We are proud to welcome the next professor at the Center: Alexander Marx started his professorship "Causality" on June 1.

Portrait of Alexander Marx Copyright: Nikola Pitaro

The newly appointed professor of the Research Center and the Department of Statistics in Dortmund will focus on pattern recognition in artificial intelligence (AI) and machine learning models.

Alexander Marx focuses on causal and non-causal relationships: Users of AI regularly encounter the problem that, unlike humans, AI does not intuitively understand the concept of cause and effect, i.e. causality. For example, we understand that children's height and intelligence depend on their age. An AI, on the other hand, could draw the erroneous conclusion that IQ influences weight. It is good at recognizing patterns in a large amount of data, but often confuses statistical correlations with causality.

To avoid such errors and make pattern recognition processes transparent, Marx investigates how AI models recognize and represent causal networks in observational data. His work in this area is interdisciplinary and involves collaboration with medical professionals, for example: When looking at gene activity data, it is often unclear whether certain genes influence each other or whether their simultaneous activity has other reasons. By making the way AI works more transparent and precise, users can make more accurate predictions when researching genetic diseases.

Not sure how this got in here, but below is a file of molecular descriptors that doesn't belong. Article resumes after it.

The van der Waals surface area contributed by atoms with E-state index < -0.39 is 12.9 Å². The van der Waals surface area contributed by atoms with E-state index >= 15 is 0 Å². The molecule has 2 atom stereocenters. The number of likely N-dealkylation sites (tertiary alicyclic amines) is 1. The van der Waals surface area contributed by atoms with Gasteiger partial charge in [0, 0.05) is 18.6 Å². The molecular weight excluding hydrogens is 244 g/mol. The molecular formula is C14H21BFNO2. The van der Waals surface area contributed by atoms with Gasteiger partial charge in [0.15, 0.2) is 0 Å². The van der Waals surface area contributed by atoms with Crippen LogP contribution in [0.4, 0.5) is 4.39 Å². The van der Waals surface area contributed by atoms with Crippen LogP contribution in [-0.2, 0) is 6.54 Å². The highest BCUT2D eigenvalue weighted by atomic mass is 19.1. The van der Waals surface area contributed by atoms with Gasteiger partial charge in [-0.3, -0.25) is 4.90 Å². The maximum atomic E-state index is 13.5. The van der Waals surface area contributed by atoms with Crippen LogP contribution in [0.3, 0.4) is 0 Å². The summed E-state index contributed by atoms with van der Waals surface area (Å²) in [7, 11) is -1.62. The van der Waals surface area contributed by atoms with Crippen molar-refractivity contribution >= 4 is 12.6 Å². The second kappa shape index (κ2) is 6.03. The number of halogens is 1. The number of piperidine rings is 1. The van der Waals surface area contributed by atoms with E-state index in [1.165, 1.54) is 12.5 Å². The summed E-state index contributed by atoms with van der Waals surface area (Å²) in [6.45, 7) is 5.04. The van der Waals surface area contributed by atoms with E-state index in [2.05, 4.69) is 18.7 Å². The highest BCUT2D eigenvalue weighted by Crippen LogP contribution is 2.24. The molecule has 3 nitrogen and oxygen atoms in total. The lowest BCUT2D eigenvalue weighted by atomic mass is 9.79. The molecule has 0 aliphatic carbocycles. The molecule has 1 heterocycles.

Avoiding false assumptions from AI

Marx also focuses on developing robust and trustworthy machine learning models. The algorithms are trained using data of different types, such as text, video or images, but sometimes they do not learn the actual cause-and-effect relationships, but also non-causal correlations, resulting in false assumptions. Marx addresses the question of how such models, which are used in autonomous vehicles and medicine, for example, must be designed so that no false conclusions arise and we can trust them. "The research field of causality has many connections to other areas," says Alexander Marx about his field of research. "I'm really looking forward to working with colleagues from statistics and computer science and also on interdisciplinary projects with partners from medicine, biology and psychology."


Marx previously worked in Saarbrücken, Amsterdam, Zurich and Basel. For his doctorate in computer science, which he completed in 2021, he conducted research at the Max Planck Institute for Informatics and the CISPA Helmholtz Center for Information Security in Saarbrücken and completed a guest stay at the University of Amsterdam. He then moved to ETH Zurich, where he worked at the AI Center on the topics of causal discovery, causal representation learning and information theory as well as interdisciplinary projects at the interface between machine learning and medicine. Prior to his appointment, Marx analyzed machine learning models for biomedical applications in HIV disease at the Computational Biology Group at ETH Zurich. He has also been a member of the European Laboratory for Learning and Intelligent Systems (ELLIS) since 2024.


Photo by Nikola Pitaro


  • Staff
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